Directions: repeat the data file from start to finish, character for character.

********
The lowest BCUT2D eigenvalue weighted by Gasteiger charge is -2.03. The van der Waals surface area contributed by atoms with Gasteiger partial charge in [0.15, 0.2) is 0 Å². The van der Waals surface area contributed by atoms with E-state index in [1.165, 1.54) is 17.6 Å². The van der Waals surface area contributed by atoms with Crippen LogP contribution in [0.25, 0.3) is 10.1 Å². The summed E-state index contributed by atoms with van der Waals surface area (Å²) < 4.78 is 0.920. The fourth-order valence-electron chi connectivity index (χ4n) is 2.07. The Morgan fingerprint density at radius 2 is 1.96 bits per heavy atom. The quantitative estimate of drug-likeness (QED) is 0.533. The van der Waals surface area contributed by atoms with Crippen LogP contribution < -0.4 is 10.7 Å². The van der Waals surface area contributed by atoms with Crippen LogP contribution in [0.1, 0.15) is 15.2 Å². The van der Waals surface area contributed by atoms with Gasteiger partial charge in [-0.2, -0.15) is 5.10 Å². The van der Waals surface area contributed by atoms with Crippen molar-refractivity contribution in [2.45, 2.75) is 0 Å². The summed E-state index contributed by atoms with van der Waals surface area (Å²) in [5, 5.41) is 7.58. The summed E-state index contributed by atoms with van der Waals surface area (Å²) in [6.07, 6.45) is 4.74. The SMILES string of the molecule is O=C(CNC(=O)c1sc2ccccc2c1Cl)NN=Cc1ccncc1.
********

The lowest BCUT2D eigenvalue weighted by Gasteiger charge is -2.03. The van der Waals surface area contributed by atoms with Gasteiger partial charge in [0.15, 0.2) is 0 Å². The van der Waals surface area contributed by atoms with E-state index in [1.165, 1.54) is 17.6 Å². The van der Waals surface area contributed by atoms with Crippen LogP contribution in [0.25, 0.3) is 10.1 Å². The summed E-state index contributed by atoms with van der Waals surface area (Å²) < 4.78 is 0.920. The fourth-order valence-electron chi connectivity index (χ4n) is 2.07. The Morgan fingerprint density at radius 2 is 1.96 bits per heavy atom. The quantitative estimate of drug-likeness (QED) is 0.533. The van der Waals surface area contributed by atoms with Crippen LogP contribution < -0.4 is 10.7 Å². The van der Waals surface area contributed by atoms with Crippen LogP contribution in [0.1, 0.15) is 15.2 Å². The van der Waals surface area contributed by atoms with Gasteiger partial charge in [-0.2, -0.15) is 5.10 Å². The van der Waals surface area contributed by atoms with Crippen molar-refractivity contribution in [2.45, 2.75) is 0 Å². The summed E-state index contributed by atoms with van der Waals surface area (Å²) in [5, 5.41) is 7.58. The summed E-state index contributed by atoms with van der Waals surface area (Å²) in [6.07, 6.45) is 4.74. The SMILES string of the molecule is O=C(CNC(=O)c1sc2ccccc2c1Cl)NN=Cc1ccncc1.